Despite a lockout that's lasted 16 months, American Crystal Sugar officials say the company is on track for record sugar production.
Company President David Berg said at the cooperative's annual meeting Thursday that the ongoing lockout of 1,300 workers cut into the profit from last year's sugar beet crop. But he said the company is moving on with replacement workers.
"I would be misleading to say that it's no longer impacting American Crystal," he said. "The impact is diminishing rapidly."
Berg said company shareholders, the farmers who grow the sugar beets, produced a record crop this year and it could produce record profits.
WORKERS PICKET MEETING
Locked-out union workers picketed briefly outside the hotel where shareholders were meeting. Union leaders tried to deliver boxes of paper they said contained 100,000 signed petitions calling for an end to the lockout.
"Would you get Mr. Berg or one of the shareholders?" asked Union President John Riskey as hotel management and security turned away the workers. The plea was unsuccessful.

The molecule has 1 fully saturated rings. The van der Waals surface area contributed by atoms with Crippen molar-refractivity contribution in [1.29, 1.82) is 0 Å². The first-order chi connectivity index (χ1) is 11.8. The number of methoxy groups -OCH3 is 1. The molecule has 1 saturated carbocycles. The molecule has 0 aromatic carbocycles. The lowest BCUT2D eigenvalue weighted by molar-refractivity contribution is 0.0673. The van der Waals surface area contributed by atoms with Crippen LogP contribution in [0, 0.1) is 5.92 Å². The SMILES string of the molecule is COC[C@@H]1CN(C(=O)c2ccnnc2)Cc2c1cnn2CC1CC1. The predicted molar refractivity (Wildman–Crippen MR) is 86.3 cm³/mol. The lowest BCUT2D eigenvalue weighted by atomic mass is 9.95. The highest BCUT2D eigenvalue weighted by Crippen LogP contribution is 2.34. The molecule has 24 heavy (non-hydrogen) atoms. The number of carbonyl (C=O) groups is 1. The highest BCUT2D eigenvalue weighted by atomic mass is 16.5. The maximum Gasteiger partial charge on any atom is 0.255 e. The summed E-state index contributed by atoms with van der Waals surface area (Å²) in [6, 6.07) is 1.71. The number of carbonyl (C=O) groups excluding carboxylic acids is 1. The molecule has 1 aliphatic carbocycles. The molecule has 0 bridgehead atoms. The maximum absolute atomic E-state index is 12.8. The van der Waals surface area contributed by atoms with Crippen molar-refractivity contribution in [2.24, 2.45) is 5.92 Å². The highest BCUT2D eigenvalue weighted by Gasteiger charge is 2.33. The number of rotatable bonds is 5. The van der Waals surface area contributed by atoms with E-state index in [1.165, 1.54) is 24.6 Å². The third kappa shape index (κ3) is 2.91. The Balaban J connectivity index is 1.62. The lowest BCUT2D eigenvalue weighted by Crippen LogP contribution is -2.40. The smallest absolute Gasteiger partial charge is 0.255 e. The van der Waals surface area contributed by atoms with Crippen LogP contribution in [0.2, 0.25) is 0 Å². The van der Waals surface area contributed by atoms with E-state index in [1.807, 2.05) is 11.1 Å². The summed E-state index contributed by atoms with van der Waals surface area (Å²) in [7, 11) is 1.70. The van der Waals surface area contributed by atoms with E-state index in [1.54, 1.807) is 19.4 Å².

A handful of local leaders including city council members, a pastor and a teacher's union president showed support for the locked-out workers. Diane Wray Williams, a former state legislator and past member of the Moorhead City Council, said the company has forgotten its roots as a farmer-owned cooperative.
"They're misnamed. They're not a cooperative," she said. "They are a pure, honest-to-goodness corporation. American Crystal Sugar Corporation. And they've been acting like a corporation a long time."
The union supporters called on American Crystal to settle the labor dispute.
After the meeting, company President Berg said the company needed to reduce labor costs to ensure long-term financial health. "Even though some will say it hasn't been a cooperative spirit, I think it's been done for the right reasons to make sure we're a good viable, competitive business today and five and 10 and 20 years into the future," Berg said. "I believe we've been entirely consistent with that philosophy."
Berg offered a clear message to locked-out workers.
"We've hired people who like working there and they're delivering great results and that's what our focus is," Berg said. "Picket signs and protests, if that's important to you, I wish you the best. But frankly we have a sugar company to run and that's what we're doing."
Last weekend, locked-out workers rejected the company's contract offer for the fourth time. No new contract talks are scheduled.